Tough talk has driven down undocumented migration

Apprehensions of undocumented migrants at the southwest US border have dropped dramatically since president Trump has taken office.  Apprehensions have dropped from 58,000 in December to 43,000 in January, 24,000 in February and 17,000 in March.

Within the drop in migrants noted above, there has been an even greater drop of 93% in the numbers of mothers with children being apprehended.  A Reuters story today titled Separate mothers and children: How a Trump threat deterred illegal migrants, argues that it is Trump's threats and tough talk about how he will handle families crossing the border, more than any actual policy actions, which have deterred migrants from making the dangerous journey north. According to Reuters:  
The policies targeting women and children have their roots in a working group consisting of Capitol Hill staffers and others called together by Trump’s transition team in the weeks after the Nov. 8 election. 
The group was asked to develop policies to discourage illegal border crossings and more quickly expel illegal immigrants after they crossed the border, according to two of the DHS officials and a congressional aide. 
One goal was to help Trump fulfill a major campaign promise: ending so-called “catch and release,” the practice of apprehending illegal immigrants but then freeing them to live in the United States while their asylum or deportation cases were resolved. ... 
Soon, they had the bare bones of a plan: Since the court ruling on children was an obstacle to prolonged detention, why not separate them from their mothers, sending children into foster care or protective federal custody while their mothers remained in detention centers, the two DHS officials and congressional aide said.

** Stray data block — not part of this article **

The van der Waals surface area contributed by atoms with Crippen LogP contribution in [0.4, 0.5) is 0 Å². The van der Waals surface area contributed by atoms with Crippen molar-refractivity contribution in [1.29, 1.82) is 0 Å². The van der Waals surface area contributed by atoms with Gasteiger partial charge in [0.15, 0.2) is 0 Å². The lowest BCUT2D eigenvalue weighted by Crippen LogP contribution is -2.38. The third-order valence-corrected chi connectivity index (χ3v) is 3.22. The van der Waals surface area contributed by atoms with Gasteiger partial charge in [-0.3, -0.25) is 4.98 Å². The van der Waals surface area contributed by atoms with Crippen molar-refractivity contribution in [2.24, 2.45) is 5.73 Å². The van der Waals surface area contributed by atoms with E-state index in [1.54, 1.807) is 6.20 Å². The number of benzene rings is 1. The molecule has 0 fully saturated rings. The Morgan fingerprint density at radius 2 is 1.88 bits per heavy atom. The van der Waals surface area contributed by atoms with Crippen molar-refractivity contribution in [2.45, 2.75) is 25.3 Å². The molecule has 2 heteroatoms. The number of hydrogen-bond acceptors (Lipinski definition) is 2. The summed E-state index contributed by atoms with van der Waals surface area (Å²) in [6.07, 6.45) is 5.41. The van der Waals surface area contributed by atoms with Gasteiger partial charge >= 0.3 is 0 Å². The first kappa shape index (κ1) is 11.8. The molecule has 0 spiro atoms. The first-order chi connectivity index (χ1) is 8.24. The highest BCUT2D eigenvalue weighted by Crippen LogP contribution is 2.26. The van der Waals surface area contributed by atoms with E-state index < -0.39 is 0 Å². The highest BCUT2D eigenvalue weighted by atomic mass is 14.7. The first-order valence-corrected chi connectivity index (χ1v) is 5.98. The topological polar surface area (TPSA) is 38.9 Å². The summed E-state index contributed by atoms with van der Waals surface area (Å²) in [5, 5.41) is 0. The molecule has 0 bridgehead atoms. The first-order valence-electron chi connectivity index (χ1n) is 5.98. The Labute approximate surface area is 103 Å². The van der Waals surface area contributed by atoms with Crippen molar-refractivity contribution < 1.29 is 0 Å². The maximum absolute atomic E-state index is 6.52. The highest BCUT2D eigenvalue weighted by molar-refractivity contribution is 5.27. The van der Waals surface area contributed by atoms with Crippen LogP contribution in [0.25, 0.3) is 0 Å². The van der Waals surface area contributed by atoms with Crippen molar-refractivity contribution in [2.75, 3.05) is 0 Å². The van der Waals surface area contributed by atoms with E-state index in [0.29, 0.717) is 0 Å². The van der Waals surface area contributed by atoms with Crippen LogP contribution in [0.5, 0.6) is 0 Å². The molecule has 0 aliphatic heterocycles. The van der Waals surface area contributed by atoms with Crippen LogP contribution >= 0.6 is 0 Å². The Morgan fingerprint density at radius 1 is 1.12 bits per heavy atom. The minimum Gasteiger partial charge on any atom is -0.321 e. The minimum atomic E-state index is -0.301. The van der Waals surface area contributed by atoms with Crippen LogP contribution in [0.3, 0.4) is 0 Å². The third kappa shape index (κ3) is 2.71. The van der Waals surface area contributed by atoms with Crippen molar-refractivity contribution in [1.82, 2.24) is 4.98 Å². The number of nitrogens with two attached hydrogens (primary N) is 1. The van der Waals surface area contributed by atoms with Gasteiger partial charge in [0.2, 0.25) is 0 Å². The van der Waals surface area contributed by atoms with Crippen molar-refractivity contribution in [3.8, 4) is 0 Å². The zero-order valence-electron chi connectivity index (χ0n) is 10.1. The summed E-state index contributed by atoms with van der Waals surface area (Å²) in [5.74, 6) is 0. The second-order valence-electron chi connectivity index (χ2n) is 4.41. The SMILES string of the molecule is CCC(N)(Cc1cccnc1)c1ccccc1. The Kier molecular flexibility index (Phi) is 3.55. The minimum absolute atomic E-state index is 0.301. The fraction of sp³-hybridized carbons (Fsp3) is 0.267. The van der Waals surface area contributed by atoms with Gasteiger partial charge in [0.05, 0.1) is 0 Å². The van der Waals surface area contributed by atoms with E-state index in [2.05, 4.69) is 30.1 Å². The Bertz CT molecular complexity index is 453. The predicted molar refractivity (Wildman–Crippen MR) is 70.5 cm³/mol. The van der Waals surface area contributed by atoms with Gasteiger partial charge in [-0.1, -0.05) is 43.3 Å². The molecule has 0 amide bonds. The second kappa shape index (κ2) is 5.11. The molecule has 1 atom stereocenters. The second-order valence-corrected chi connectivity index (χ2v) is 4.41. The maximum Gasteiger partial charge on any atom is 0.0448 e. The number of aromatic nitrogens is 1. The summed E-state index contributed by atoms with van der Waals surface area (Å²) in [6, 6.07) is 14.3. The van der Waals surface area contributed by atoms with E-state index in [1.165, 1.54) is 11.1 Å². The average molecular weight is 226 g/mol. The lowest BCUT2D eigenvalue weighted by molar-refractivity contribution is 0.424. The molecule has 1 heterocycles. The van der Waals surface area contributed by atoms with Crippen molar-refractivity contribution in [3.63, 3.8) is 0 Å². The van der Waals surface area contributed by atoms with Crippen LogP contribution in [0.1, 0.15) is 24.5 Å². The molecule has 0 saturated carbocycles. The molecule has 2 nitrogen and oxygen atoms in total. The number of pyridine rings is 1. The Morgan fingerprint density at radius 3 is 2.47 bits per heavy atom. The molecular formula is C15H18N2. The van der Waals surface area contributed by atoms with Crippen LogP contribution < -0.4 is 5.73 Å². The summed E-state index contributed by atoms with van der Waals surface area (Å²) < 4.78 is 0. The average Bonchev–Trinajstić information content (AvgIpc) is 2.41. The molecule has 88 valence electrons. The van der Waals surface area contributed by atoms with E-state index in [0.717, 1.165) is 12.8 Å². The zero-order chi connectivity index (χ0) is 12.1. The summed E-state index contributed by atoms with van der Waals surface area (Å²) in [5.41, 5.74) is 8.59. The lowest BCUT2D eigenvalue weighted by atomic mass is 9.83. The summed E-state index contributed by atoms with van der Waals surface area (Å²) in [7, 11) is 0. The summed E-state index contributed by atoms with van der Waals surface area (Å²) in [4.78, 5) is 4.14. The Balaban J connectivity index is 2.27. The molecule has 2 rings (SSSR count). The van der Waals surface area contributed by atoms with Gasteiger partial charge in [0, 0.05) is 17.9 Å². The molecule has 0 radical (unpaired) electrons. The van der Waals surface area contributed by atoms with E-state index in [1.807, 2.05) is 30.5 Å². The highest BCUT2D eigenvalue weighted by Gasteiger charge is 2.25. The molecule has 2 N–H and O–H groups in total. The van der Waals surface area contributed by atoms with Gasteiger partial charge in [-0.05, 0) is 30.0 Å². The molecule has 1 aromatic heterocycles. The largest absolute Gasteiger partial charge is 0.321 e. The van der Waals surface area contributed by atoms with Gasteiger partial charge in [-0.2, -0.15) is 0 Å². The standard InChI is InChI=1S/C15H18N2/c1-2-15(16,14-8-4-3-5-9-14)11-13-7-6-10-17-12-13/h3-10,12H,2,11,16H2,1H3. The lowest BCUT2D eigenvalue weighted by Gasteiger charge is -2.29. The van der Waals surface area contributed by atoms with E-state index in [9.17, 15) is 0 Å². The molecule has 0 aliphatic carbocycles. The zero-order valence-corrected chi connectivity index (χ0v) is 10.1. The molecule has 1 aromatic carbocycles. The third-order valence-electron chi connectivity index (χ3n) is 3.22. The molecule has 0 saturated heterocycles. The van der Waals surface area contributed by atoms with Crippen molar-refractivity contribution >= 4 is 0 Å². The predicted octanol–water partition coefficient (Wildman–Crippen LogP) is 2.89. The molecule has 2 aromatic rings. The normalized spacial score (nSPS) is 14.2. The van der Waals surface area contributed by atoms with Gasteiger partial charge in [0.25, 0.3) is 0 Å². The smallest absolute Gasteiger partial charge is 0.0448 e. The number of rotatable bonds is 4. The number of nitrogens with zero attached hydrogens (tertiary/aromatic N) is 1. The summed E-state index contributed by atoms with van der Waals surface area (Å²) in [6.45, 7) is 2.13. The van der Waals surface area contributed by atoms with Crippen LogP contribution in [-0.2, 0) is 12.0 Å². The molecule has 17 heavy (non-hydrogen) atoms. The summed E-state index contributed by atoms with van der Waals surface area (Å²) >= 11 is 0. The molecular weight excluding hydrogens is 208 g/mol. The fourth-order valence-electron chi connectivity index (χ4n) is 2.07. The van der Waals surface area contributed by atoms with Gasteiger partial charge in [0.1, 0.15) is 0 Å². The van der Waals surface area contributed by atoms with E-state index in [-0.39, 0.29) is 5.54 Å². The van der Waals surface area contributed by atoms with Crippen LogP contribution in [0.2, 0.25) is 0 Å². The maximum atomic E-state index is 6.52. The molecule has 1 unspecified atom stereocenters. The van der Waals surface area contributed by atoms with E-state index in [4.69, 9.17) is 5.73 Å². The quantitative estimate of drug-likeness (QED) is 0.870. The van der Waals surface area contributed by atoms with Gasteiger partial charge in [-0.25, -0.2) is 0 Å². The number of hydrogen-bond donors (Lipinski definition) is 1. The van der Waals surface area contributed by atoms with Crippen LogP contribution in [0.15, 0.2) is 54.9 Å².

The group also advocated two other policies directly affecting mothers and children: raising the bar for asylum and prosecuting parents as human traffickers if they hired human smugglers. 
The thinking was that “if they can just implement tough policies for eight weeks - or even threaten to do that - they would see the numbers of families crossing just plummet,” said one DHS official familiar with the planning.
And although the administration never followed through with separating mothers and children, the threat, along with other tough talk from the administration, may have been enough, at least for now, to discourage thousands of potential migrants.

Certainly in El Salvador, every word out of the Trump administration regarding migrants is scrutinized and reported on.   I can see how the threats and rhetoric are changing the calculations of migrants.   And frankly, it is a good thing if fewer people are trying to migrate.   What is not good is that the violence and desperation, which forces many to flee for their lives, is not being solved,  and even the tiny official refugee program once supported by the US is being suspended.